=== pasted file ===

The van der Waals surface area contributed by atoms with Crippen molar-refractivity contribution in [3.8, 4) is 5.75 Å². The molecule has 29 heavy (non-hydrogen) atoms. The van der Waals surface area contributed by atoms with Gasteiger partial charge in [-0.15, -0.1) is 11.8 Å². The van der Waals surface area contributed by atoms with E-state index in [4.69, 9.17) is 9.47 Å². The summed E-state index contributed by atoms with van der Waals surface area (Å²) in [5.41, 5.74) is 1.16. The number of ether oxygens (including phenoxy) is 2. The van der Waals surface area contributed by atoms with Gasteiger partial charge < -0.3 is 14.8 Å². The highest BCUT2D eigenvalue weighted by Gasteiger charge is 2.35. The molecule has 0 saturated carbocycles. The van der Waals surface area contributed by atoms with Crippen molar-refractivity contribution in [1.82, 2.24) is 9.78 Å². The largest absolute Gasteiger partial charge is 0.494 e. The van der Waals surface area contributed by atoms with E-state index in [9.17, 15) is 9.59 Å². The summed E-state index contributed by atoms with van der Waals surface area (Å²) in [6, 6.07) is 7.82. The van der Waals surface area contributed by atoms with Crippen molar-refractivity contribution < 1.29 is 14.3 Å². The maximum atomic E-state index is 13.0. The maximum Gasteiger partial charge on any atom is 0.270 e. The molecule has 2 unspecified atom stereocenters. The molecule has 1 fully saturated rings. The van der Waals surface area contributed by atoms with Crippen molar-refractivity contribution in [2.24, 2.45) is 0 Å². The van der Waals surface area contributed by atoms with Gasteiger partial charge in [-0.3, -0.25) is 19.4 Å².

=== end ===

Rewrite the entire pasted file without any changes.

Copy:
The van der Waals surface area contributed by atoms with Crippen molar-refractivity contribution in [3.8, 4) is 5.75 Å². The molecule has 29 heavy (non-hydrogen) atoms. The van der Waals surface area contributed by atoms with Gasteiger partial charge in [-0.15, -0.1) is 11.8 Å². The van der Waals surface area contributed by atoms with E-state index in [4.69, 9.17) is 9.47 Å². The summed E-state index contributed by atoms with van der Waals surface area (Å²) in [5.41, 5.74) is 1.16. The number of ether oxygens (including phenoxy) is 2. The van der Waals surface area contributed by atoms with Gasteiger partial charge < -0.3 is 14.8 Å². The highest BCUT2D eigenvalue weighted by Gasteiger charge is 2.35. The molecule has 0 saturated carbocycles. The van der Waals surface area contributed by atoms with Crippen molar-refractivity contribution in [1.82, 2.24) is 9.78 Å². The largest absolute Gasteiger partial charge is 0.494 e. The van der Waals surface area contributed by atoms with E-state index in [9.17, 15) is 9.59 Å². The summed E-state index contributed by atoms with van der Waals surface area (Å²) in [6, 6.07) is 7.82. The van der Waals surface area contributed by atoms with Crippen molar-refractivity contribution < 1.29 is 14.3 Å². The maximum atomic E-state index is 13.0. The maximum Gasteiger partial charge on any atom is 0.270 e. The molecule has 2 unspecified atom stereocenters. The molecule has 1 fully saturated rings. The van der Waals surface area contributed by atoms with Crippen molar-refractivity contribution in [2.24, 2.45) is 0 Å². The van der Waals surface area contributed by atoms with Gasteiger partial charge in [-0.3, -0.25) is 19.4 Å².